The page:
• Caricature Self Portrait, 1889
  • Tree of Life, 1909
  • Portrait Of The Painter Max Oppenheimer, 1910
  • Old Town Charm, 2011 - Vezur
  • Poppy field, 2011 - Vezur
  • Portrait Of Gabrielle Aka Young Girl With Flowers, 1900
  • Daisy fields, 2011 - Vezur
  • Summer Evening, 1886
  • Antibes Seen from the Salis Garden, 1888
  • Golden autumn, 2011 - Vezur
  • Madame Camus with a Fan, 1870
  • Conversion, 1912
  • Flowers in a Vase, 1866
  • Midsummer Festival, 2011 - Vezur
  • Garden Study of the Vickers Children, 1884
  • Four Trees, 1917
  • Riegert aka Laima Clock, 2011 - Vezur
  • The Midday Nap, 1894
  • Riga at sunset, 2011 - Vezur
  • Water Lilies, Green Reflection, Left Part, 1923
  • Spring, 1879
  • Moonrise over the Sea, 1822
  • Café Terrace at Night, 1888
  • House of Blackheads, 2011 - Vezur
  • Passion for Dance, 2011 - Vezur
  • The Druidess, 1893
  • Marine bleue, 1893
  • Buckwheat Harvesters at Pont-Aven, 1888
  • Strolling along the Seashore, 1909
  • Portrait of Josette, 1916
  • San Giorgio Maggiore at Dusk, 1908
  • Evening in New York, 1890
  • Evocation
  • Harvest Time, 1878
  • Self Portrait with Arm Twisting above Head, 1910
  • The Haymaker, 1886
  • The Magpie, 1869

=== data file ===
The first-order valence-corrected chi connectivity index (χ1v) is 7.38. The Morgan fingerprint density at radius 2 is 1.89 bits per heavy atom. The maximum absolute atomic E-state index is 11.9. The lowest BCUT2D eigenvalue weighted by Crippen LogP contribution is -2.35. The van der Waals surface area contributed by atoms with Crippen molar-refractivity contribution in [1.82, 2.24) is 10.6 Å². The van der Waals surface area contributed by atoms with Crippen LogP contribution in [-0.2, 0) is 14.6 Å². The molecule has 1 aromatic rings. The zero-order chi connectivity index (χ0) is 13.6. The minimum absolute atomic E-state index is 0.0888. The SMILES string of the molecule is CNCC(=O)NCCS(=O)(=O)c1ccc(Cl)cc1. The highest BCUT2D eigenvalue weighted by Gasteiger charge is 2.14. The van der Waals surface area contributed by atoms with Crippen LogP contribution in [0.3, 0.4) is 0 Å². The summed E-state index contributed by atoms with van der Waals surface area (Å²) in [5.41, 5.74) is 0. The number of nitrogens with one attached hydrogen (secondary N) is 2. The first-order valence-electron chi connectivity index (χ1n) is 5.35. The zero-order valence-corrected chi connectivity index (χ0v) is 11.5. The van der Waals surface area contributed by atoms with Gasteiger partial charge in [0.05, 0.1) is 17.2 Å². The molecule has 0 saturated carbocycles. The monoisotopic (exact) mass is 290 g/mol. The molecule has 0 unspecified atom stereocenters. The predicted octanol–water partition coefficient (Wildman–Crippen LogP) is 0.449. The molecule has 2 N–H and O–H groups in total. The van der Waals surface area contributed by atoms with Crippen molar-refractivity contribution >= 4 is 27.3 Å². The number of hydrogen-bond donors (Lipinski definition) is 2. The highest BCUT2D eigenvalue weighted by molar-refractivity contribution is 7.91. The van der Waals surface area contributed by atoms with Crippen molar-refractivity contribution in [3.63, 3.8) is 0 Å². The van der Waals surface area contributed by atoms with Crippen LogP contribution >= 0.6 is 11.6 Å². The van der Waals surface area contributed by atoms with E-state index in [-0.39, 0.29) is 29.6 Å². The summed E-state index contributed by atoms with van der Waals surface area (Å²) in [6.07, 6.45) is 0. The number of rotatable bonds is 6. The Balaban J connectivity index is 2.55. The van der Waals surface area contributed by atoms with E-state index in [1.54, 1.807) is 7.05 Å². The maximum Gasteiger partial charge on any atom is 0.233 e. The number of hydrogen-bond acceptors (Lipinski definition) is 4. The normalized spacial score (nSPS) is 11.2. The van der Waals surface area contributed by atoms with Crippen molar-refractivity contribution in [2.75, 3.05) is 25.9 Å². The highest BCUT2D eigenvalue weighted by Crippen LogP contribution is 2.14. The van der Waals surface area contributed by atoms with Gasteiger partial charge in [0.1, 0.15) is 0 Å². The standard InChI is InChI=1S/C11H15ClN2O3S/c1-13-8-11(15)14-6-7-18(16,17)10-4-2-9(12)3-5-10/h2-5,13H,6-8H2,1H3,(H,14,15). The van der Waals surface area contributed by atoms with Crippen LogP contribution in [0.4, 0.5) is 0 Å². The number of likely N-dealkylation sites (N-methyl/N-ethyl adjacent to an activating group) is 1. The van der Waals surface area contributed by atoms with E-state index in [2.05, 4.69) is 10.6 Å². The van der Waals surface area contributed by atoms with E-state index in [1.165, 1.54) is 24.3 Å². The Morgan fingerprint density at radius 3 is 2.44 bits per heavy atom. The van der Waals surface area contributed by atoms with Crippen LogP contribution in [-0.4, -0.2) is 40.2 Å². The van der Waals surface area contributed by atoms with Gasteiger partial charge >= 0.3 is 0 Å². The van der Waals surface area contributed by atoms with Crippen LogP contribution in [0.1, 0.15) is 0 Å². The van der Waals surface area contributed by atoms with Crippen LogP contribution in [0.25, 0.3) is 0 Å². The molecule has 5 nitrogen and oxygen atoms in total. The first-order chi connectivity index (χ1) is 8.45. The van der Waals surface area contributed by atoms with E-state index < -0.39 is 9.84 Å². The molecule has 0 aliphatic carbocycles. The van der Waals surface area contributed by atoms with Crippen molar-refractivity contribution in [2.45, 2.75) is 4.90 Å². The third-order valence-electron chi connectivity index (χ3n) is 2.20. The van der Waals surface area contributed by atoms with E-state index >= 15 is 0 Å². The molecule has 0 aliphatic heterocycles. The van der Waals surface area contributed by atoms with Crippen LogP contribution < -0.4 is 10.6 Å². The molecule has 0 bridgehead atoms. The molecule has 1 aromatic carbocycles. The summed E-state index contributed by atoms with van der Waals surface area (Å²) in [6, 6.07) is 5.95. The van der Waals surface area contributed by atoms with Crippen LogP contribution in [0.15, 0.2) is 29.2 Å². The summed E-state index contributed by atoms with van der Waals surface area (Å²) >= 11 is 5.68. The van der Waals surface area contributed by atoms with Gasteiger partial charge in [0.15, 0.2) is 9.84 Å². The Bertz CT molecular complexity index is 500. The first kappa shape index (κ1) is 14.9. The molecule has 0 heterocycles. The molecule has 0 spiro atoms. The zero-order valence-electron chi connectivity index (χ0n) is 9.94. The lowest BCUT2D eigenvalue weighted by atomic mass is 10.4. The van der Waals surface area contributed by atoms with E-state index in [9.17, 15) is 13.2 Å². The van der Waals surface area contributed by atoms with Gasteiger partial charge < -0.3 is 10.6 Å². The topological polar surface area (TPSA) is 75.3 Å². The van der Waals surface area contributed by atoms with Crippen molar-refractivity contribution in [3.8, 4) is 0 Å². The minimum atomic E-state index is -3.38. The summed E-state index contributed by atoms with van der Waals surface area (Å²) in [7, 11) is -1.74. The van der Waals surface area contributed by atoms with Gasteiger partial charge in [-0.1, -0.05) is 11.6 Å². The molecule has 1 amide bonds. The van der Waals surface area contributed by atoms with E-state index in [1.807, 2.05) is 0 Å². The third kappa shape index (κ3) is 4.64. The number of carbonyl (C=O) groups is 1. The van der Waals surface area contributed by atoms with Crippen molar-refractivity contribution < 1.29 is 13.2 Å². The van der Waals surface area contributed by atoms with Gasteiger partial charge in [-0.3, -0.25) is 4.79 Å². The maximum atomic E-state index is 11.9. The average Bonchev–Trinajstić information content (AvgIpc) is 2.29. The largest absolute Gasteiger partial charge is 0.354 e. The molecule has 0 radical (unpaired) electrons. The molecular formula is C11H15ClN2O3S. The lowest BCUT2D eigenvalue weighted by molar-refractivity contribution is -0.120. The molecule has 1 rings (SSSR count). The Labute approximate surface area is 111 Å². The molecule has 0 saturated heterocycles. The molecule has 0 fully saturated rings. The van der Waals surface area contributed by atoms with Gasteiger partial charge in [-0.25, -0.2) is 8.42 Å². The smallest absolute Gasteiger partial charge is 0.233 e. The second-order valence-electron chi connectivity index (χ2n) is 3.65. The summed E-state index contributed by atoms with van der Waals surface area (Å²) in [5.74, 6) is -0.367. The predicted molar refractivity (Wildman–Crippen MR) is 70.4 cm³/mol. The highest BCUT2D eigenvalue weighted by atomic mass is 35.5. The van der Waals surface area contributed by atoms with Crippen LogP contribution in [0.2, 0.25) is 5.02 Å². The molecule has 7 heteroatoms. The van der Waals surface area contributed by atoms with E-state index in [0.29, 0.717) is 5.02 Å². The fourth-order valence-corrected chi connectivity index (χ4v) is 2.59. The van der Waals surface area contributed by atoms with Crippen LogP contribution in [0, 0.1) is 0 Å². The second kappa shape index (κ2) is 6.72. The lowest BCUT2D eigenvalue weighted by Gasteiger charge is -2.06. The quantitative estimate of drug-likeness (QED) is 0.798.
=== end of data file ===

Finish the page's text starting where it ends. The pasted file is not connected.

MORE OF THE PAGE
• Taking the Count, 1896
  • Entrance to harbor, Moonlight, 1881
  • Sea coast, 2011 - Vezur
  • Pugacheva Taxi, 2011 - Vezur
  • The Green Dancer, 1880
  • The Large Bathers, 1906
  • Woman on a Terrace, 1857
  • Opera House, 2011 - Vezur
  • The Boat, 2011 - Vezur
  • The Starry Night, 1889
  • Kelly Pool, 1903
  • Blue Dancers, 1899
  • The Buffalo Trail, 1867

Portraits at the Stock Exchange, 1879

Portraits at the Stock Exchange, 1879

Edgar Degas

This painting is interpreted as an anti-Semitic depiction of Jews in Paris, due especially to the exaggerated features and postures of the subjects. In Europe during the late 19th century there were fears of a financial conspiracy, in which Jewish financiers were thought to manipulate business for their gain. In fact, Degas's anti-Semitism may have been fueled by the bankruptcy of his own family's banking business, leaving Degas with some degree of resentment toward banking and those who symbolized it. Portraits, At the Stock Exchange also falls under the Impressionism movement of painting. Evidence for this can be seen in the painting's quick, somewhat abstract brushstrokes. This painting currently resides in the Musée d'Orsay in Paris.

The painting will be delivered unstreched, rolled in protective & presentable case.